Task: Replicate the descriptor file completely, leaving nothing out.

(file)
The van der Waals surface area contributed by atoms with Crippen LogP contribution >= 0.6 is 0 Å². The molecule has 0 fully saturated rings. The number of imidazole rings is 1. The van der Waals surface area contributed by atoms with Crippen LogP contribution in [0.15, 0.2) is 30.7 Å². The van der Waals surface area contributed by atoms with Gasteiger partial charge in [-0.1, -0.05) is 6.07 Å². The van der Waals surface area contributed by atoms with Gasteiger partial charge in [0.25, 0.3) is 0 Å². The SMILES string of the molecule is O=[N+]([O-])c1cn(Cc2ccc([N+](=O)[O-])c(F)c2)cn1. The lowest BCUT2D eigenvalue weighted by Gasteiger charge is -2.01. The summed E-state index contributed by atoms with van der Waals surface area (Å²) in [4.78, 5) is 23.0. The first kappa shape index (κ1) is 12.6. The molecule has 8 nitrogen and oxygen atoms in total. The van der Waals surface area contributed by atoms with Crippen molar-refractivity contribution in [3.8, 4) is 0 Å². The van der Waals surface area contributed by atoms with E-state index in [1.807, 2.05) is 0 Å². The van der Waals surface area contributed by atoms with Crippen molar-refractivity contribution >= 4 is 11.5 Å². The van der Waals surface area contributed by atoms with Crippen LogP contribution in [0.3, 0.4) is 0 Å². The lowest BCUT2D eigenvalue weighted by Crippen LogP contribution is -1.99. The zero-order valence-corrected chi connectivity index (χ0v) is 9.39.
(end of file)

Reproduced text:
The van der Waals surface area contributed by atoms with Crippen LogP contribution >= 0.6 is 0 Å². The molecule has 0 fully saturated rings. The number of imidazole rings is 1. The van der Waals surface area contributed by atoms with Crippen LogP contribution in [0.15, 0.2) is 30.7 Å². The van der Waals surface area contributed by atoms with Gasteiger partial charge in [-0.1, -0.05) is 6.07 Å². The van der Waals surface area contributed by atoms with Gasteiger partial charge in [0.25, 0.3) is 0 Å². The SMILES string of the molecule is O=[N+]([O-])c1cn(Cc2ccc([N+](=O)[O-])c(F)c2)cn1. The lowest BCUT2D eigenvalue weighted by Gasteiger charge is -2.01. The summed E-state index contributed by atoms with van der Waals surface area (Å²) in [4.78, 5) is 23.0. The first kappa shape index (κ1) is 12.6. The molecule has 8 nitrogen and oxygen atoms in total. The van der Waals surface area contributed by atoms with Crippen molar-refractivity contribution in [3.8, 4) is 0 Å². The van der Waals surface area contributed by atoms with E-state index in [1.807, 2.05) is 0 Å². The van der Waals surface area contributed by atoms with Crippen molar-refractivity contribution >= 4 is 11.5 Å². The van der Waals surface area contributed by atoms with Crippen LogP contribution in [0.3, 0.4) is 0 Å². The lowest BCUT2D eigenvalue weighted by Crippen LogP contribution is -1.99. The zero-order valence-corrected chi connectivity index (χ0v) is 9.39.